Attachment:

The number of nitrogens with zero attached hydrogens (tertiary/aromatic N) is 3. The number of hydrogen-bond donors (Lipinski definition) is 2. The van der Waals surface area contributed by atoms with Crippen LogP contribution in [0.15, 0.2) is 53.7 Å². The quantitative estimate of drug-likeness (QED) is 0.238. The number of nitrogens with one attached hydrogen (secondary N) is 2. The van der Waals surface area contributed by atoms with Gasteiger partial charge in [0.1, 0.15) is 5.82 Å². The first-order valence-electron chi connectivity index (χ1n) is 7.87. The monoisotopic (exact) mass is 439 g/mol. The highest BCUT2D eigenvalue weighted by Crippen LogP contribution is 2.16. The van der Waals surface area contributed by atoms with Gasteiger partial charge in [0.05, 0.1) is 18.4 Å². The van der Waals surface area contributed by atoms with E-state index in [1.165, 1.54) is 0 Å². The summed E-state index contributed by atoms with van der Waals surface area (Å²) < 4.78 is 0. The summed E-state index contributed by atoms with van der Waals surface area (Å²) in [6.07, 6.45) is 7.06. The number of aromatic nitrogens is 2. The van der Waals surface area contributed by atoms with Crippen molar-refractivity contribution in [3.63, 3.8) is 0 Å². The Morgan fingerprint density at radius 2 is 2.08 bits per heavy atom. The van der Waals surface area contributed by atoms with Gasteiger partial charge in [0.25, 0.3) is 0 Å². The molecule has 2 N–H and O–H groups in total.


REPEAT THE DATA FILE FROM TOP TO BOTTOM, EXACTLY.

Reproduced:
The number of nitrogens with zero attached hydrogens (tertiary/aromatic N) is 3. The number of hydrogen-bond donors (Lipinski definition) is 2. The van der Waals surface area contributed by atoms with Crippen LogP contribution in [0.15, 0.2) is 53.7 Å². The quantitative estimate of drug-likeness (QED) is 0.238. The number of nitrogens with one attached hydrogen (secondary N) is 2. The van der Waals surface area contributed by atoms with Gasteiger partial charge in [0.1, 0.15) is 5.82 Å². The first-order valence-electron chi connectivity index (χ1n) is 7.87. The monoisotopic (exact) mass is 439 g/mol. The highest BCUT2D eigenvalue weighted by Crippen LogP contribution is 2.16. The van der Waals surface area contributed by atoms with Gasteiger partial charge in [0.05, 0.1) is 18.4 Å². The van der Waals surface area contributed by atoms with E-state index in [1.165, 1.54) is 0 Å². The summed E-state index contributed by atoms with van der Waals surface area (Å²) < 4.78 is 0. The summed E-state index contributed by atoms with van der Waals surface area (Å²) in [6.07, 6.45) is 7.06. The number of aromatic nitrogens is 2. The van der Waals surface area contributed by atoms with Crippen molar-refractivity contribution in [3.63, 3.8) is 0 Å². The Morgan fingerprint density at radius 2 is 2.08 bits per heavy atom. The van der Waals surface area contributed by atoms with Gasteiger partial charge in [0.25, 0.3) is 0 Å². The molecule has 2 N–H and O–H groups in total.